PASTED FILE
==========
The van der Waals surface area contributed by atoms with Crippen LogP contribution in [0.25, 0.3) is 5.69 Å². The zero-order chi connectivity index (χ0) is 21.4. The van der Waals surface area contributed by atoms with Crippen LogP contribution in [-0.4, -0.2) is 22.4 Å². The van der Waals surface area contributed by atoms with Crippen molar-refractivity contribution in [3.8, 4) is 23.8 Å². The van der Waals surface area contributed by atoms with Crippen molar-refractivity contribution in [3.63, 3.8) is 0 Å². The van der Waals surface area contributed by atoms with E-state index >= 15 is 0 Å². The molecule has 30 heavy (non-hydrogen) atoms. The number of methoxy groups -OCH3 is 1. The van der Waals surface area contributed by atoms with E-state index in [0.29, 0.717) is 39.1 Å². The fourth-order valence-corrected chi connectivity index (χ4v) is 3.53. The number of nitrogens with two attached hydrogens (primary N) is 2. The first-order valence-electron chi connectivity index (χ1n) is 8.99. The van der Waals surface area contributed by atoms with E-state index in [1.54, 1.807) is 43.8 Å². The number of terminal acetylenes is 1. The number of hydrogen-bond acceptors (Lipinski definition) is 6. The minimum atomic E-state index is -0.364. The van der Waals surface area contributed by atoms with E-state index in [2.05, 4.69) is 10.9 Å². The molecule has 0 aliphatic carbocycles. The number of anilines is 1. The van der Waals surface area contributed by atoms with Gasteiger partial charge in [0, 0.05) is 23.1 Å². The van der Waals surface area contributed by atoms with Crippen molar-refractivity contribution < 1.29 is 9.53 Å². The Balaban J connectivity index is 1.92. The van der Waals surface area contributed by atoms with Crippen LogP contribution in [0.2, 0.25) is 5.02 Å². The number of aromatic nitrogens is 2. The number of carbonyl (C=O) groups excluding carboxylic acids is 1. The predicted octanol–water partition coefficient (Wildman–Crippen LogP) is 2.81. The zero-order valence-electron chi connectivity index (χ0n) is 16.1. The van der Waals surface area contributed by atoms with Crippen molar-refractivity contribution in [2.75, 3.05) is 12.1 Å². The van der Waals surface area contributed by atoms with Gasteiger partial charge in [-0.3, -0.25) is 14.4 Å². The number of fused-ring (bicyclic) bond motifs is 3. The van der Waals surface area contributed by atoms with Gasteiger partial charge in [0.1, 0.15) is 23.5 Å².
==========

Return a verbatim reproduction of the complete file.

The van der Waals surface area contributed by atoms with Crippen LogP contribution in [0.25, 0.3) is 5.69 Å². The zero-order chi connectivity index (χ0) is 21.4. The van der Waals surface area contributed by atoms with Crippen LogP contribution in [-0.4, -0.2) is 22.4 Å². The van der Waals surface area contributed by atoms with Crippen molar-refractivity contribution in [3.8, 4) is 23.8 Å². The van der Waals surface area contributed by atoms with Crippen molar-refractivity contribution in [3.63, 3.8) is 0 Å². The van der Waals surface area contributed by atoms with E-state index >= 15 is 0 Å². The molecule has 30 heavy (non-hydrogen) atoms. The number of methoxy groups -OCH3 is 1. The van der Waals surface area contributed by atoms with E-state index in [0.29, 0.717) is 39.1 Å². The fourth-order valence-corrected chi connectivity index (χ4v) is 3.53. The number of nitrogens with two attached hydrogens (primary N) is 2. The first-order valence-electron chi connectivity index (χ1n) is 8.99. The van der Waals surface area contributed by atoms with E-state index in [1.54, 1.807) is 43.8 Å². The number of terminal acetylenes is 1. The number of hydrogen-bond acceptors (Lipinski definition) is 6. The minimum atomic E-state index is -0.364. The van der Waals surface area contributed by atoms with E-state index in [2.05, 4.69) is 10.9 Å². The molecule has 0 aliphatic carbocycles. The number of anilines is 1. The van der Waals surface area contributed by atoms with Gasteiger partial charge in [0, 0.05) is 23.1 Å². The van der Waals surface area contributed by atoms with Crippen molar-refractivity contribution < 1.29 is 9.53 Å². The Balaban J connectivity index is 1.92. The van der Waals surface area contributed by atoms with Crippen LogP contribution in [0.2, 0.25) is 5.02 Å². The number of aromatic nitrogens is 2. The number of carbonyl (C=O) groups excluding carboxylic acids is 1. The predicted octanol–water partition coefficient (Wildman–Crippen LogP) is 2.81. The zero-order valence-electron chi connectivity index (χ0n) is 16.1. The van der Waals surface area contributed by atoms with Crippen molar-refractivity contribution in [2.75, 3.05) is 12.1 Å². The van der Waals surface area contributed by atoms with Gasteiger partial charge in [-0.3, -0.25) is 14.4 Å². The number of fused-ring (bicyclic) bond motifs is 3. The van der Waals surface area contributed by atoms with Gasteiger partial charge in [0.1, 0.15) is 23.5 Å².